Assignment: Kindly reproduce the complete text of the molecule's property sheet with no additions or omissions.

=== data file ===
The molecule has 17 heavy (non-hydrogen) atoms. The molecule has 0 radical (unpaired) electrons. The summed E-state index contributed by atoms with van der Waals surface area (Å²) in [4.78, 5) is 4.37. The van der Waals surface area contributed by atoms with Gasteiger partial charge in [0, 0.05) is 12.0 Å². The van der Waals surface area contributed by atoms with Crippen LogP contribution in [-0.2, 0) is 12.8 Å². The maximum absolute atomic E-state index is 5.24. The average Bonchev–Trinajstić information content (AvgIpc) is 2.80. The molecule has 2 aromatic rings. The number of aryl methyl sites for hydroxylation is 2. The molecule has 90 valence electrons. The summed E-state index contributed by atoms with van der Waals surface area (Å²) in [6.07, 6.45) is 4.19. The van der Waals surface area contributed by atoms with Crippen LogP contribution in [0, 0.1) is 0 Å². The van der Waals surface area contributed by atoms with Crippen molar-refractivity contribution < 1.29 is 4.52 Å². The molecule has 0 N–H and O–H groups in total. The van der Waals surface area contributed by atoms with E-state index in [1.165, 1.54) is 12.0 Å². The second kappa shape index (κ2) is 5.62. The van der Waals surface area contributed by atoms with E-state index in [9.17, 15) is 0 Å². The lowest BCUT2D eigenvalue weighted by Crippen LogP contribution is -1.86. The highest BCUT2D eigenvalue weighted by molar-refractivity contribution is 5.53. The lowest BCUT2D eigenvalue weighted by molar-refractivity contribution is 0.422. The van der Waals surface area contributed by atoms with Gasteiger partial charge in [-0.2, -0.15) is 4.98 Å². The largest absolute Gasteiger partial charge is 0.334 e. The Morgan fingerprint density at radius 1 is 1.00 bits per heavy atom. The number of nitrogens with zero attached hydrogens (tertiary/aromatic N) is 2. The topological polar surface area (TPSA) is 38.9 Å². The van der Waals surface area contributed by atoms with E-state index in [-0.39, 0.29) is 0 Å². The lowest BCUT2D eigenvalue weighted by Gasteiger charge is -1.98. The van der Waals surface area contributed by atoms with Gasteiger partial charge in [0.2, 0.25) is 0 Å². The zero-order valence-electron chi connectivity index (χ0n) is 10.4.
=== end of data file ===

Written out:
The molecule has 17 heavy (non-hydrogen) atoms. The molecule has 0 radical (unpaired) electrons. The summed E-state index contributed by atoms with van der Waals surface area (Å²) in [4.78, 5) is 4.37. The van der Waals surface area contributed by atoms with Gasteiger partial charge in [0, 0.05) is 12.0 Å². The van der Waals surface area contributed by atoms with Crippen LogP contribution in [-0.2, 0) is 12.8 Å². The maximum absolute atomic E-state index is 5.24. The average Bonchev–Trinajstić information content (AvgIpc) is 2.80. The molecule has 2 aromatic rings. The number of aryl methyl sites for hydroxylation is 2. The molecule has 90 valence electrons. The summed E-state index contributed by atoms with van der Waals surface area (Å²) in [6.07, 6.45) is 4.19. The van der Waals surface area contributed by atoms with Crippen LogP contribution in [0, 0.1) is 0 Å². The van der Waals surface area contributed by atoms with Crippen molar-refractivity contribution < 1.29 is 4.52 Å². The molecule has 0 N–H and O–H groups in total. The van der Waals surface area contributed by atoms with E-state index in [1.165, 1.54) is 12.0 Å². The second kappa shape index (κ2) is 5.62. The van der Waals surface area contributed by atoms with E-state index in [9.17, 15) is 0 Å². The lowest BCUT2D eigenvalue weighted by Crippen LogP contribution is -1.86. The highest BCUT2D eigenvalue weighted by molar-refractivity contribution is 5.53. The lowest BCUT2D eigenvalue weighted by molar-refractivity contribution is 0.422. The van der Waals surface area contributed by atoms with Gasteiger partial charge in [-0.2, -0.15) is 4.98 Å². The largest absolute Gasteiger partial charge is 0.334 e. The Morgan fingerprint density at radius 1 is 1.00 bits per heavy atom. The number of nitrogens with zero attached hydrogens (tertiary/aromatic N) is 2. The topological polar surface area (TPSA) is 38.9 Å². The van der Waals surface area contributed by atoms with E-state index in [-0.39, 0.29) is 0 Å². The lowest BCUT2D eigenvalue weighted by Gasteiger charge is -1.98. The van der Waals surface area contributed by atoms with Gasteiger partial charge in [0.2, 0.25) is 0 Å². The zero-order valence-electron chi connectivity index (χ0n) is 10.4.